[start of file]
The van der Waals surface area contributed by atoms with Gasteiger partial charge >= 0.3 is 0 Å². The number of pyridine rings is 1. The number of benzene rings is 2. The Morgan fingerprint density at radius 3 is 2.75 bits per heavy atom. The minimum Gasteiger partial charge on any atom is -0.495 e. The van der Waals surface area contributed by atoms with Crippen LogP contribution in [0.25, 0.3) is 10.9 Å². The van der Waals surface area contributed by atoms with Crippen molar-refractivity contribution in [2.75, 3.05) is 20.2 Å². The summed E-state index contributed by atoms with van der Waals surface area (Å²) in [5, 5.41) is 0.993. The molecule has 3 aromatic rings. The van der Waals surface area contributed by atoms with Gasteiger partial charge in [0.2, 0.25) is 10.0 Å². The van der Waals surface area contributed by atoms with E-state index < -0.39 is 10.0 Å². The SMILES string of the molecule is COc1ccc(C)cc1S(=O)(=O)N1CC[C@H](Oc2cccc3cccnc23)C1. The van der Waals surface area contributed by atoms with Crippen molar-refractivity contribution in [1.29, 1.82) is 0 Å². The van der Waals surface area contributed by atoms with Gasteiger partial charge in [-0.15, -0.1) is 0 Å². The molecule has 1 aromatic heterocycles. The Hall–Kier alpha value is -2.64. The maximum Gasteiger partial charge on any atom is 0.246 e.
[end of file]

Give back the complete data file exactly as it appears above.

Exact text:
The van der Waals surface area contributed by atoms with Gasteiger partial charge >= 0.3 is 0 Å². The number of pyridine rings is 1. The number of benzene rings is 2. The Morgan fingerprint density at radius 3 is 2.75 bits per heavy atom. The minimum Gasteiger partial charge on any atom is -0.495 e. The van der Waals surface area contributed by atoms with Crippen LogP contribution in [0.25, 0.3) is 10.9 Å². The van der Waals surface area contributed by atoms with Crippen molar-refractivity contribution in [2.75, 3.05) is 20.2 Å². The summed E-state index contributed by atoms with van der Waals surface area (Å²) in [5, 5.41) is 0.993. The molecule has 3 aromatic rings. The van der Waals surface area contributed by atoms with Gasteiger partial charge in [0.2, 0.25) is 10.0 Å². The van der Waals surface area contributed by atoms with E-state index < -0.39 is 10.0 Å². The SMILES string of the molecule is COc1ccc(C)cc1S(=O)(=O)N1CC[C@H](Oc2cccc3cccnc23)C1. The van der Waals surface area contributed by atoms with Crippen molar-refractivity contribution in [1.29, 1.82) is 0 Å². The van der Waals surface area contributed by atoms with Gasteiger partial charge in [-0.15, -0.1) is 0 Å². The molecule has 1 aromatic heterocycles. The Hall–Kier alpha value is -2.64. The maximum Gasteiger partial charge on any atom is 0.246 e.